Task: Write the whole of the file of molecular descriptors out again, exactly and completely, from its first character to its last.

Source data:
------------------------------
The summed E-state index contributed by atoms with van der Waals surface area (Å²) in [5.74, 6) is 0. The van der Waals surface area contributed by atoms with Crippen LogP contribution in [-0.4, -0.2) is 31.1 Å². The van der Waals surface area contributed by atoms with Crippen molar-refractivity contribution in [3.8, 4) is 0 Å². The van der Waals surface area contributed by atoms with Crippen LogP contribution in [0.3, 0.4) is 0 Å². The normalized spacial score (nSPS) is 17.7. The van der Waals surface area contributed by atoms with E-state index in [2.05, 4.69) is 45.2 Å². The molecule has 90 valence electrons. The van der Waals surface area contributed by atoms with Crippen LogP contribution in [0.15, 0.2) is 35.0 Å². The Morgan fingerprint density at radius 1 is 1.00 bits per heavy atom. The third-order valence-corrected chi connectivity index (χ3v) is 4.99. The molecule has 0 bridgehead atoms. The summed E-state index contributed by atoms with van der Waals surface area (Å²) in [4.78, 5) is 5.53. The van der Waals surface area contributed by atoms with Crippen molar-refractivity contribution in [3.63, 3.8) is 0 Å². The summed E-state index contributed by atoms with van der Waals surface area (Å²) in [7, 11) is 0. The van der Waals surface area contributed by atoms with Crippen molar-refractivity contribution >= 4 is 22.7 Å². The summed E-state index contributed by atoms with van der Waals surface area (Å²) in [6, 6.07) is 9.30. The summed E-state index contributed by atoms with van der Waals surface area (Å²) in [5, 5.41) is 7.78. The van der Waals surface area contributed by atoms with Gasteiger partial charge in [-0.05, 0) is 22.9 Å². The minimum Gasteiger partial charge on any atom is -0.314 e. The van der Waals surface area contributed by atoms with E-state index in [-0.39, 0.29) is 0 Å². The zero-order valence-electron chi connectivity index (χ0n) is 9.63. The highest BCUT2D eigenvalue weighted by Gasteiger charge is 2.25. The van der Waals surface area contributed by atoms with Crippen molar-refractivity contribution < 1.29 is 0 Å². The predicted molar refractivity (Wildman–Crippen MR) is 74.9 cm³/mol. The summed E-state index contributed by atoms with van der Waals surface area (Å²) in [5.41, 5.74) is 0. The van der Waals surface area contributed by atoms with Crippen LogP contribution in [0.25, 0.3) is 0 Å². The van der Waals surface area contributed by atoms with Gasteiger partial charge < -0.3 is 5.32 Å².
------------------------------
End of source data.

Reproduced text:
The summed E-state index contributed by atoms with van der Waals surface area (Å²) in [5.74, 6) is 0. The van der Waals surface area contributed by atoms with Crippen LogP contribution in [-0.4, -0.2) is 31.1 Å². The van der Waals surface area contributed by atoms with Crippen molar-refractivity contribution in [3.8, 4) is 0 Å². The van der Waals surface area contributed by atoms with Crippen LogP contribution in [0.3, 0.4) is 0 Å². The normalized spacial score (nSPS) is 17.7. The van der Waals surface area contributed by atoms with E-state index in [2.05, 4.69) is 45.2 Å². The molecule has 90 valence electrons. The van der Waals surface area contributed by atoms with Crippen LogP contribution in [0.15, 0.2) is 35.0 Å². The Morgan fingerprint density at radius 1 is 1.00 bits per heavy atom. The third-order valence-corrected chi connectivity index (χ3v) is 4.99. The molecule has 0 bridgehead atoms. The summed E-state index contributed by atoms with van der Waals surface area (Å²) in [4.78, 5) is 5.53. The van der Waals surface area contributed by atoms with Crippen molar-refractivity contribution in [3.63, 3.8) is 0 Å². The summed E-state index contributed by atoms with van der Waals surface area (Å²) in [7, 11) is 0. The van der Waals surface area contributed by atoms with Crippen molar-refractivity contribution >= 4 is 22.7 Å². The summed E-state index contributed by atoms with van der Waals surface area (Å²) in [6, 6.07) is 9.30. The summed E-state index contributed by atoms with van der Waals surface area (Å²) in [5, 5.41) is 7.78. The van der Waals surface area contributed by atoms with Gasteiger partial charge in [-0.05, 0) is 22.9 Å². The minimum Gasteiger partial charge on any atom is -0.314 e. The van der Waals surface area contributed by atoms with E-state index in [-0.39, 0.29) is 0 Å². The zero-order valence-electron chi connectivity index (χ0n) is 9.63. The highest BCUT2D eigenvalue weighted by Gasteiger charge is 2.25. The van der Waals surface area contributed by atoms with Crippen molar-refractivity contribution < 1.29 is 0 Å². The predicted molar refractivity (Wildman–Crippen MR) is 74.9 cm³/mol. The summed E-state index contributed by atoms with van der Waals surface area (Å²) in [5.41, 5.74) is 0. The van der Waals surface area contributed by atoms with Crippen LogP contribution in [0.25, 0.3) is 0 Å². The van der Waals surface area contributed by atoms with Gasteiger partial charge < -0.3 is 5.32 Å².